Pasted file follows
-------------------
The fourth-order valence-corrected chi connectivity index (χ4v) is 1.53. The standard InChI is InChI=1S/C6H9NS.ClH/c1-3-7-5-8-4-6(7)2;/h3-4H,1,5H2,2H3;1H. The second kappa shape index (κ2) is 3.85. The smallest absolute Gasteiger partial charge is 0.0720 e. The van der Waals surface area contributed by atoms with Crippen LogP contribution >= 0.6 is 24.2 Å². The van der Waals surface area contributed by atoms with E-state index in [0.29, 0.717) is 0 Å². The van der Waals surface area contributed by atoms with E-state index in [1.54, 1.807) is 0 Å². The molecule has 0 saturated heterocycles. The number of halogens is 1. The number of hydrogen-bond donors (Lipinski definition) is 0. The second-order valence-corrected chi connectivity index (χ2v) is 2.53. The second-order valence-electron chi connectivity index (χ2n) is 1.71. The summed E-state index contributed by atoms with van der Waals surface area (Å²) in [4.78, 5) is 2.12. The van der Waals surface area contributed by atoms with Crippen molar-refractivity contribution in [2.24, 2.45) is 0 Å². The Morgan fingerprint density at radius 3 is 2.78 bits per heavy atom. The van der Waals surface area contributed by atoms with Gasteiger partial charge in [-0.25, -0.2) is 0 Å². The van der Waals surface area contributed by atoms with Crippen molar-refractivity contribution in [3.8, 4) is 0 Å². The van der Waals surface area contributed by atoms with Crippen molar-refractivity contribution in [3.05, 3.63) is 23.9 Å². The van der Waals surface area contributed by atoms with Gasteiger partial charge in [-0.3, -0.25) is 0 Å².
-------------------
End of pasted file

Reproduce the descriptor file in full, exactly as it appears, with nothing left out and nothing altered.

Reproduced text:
The fourth-order valence-corrected chi connectivity index (χ4v) is 1.53. The standard InChI is InChI=1S/C6H9NS.ClH/c1-3-7-5-8-4-6(7)2;/h3-4H,1,5H2,2H3;1H. The second kappa shape index (κ2) is 3.85. The smallest absolute Gasteiger partial charge is 0.0720 e. The van der Waals surface area contributed by atoms with Crippen LogP contribution >= 0.6 is 24.2 Å². The van der Waals surface area contributed by atoms with E-state index in [0.29, 0.717) is 0 Å². The van der Waals surface area contributed by atoms with E-state index in [1.54, 1.807) is 0 Å². The molecule has 0 saturated heterocycles. The number of halogens is 1. The number of hydrogen-bond donors (Lipinski definition) is 0. The second-order valence-corrected chi connectivity index (χ2v) is 2.53. The second-order valence-electron chi connectivity index (χ2n) is 1.71. The summed E-state index contributed by atoms with van der Waals surface area (Å²) in [4.78, 5) is 2.12. The van der Waals surface area contributed by atoms with Crippen molar-refractivity contribution in [2.24, 2.45) is 0 Å². The Morgan fingerprint density at radius 3 is 2.78 bits per heavy atom. The van der Waals surface area contributed by atoms with Gasteiger partial charge in [-0.25, -0.2) is 0 Å². The van der Waals surface area contributed by atoms with Crippen molar-refractivity contribution in [3.8, 4) is 0 Å². The van der Waals surface area contributed by atoms with Crippen molar-refractivity contribution in [3.05, 3.63) is 23.9 Å². The van der Waals surface area contributed by atoms with Gasteiger partial charge in [-0.3, -0.25) is 0 Å².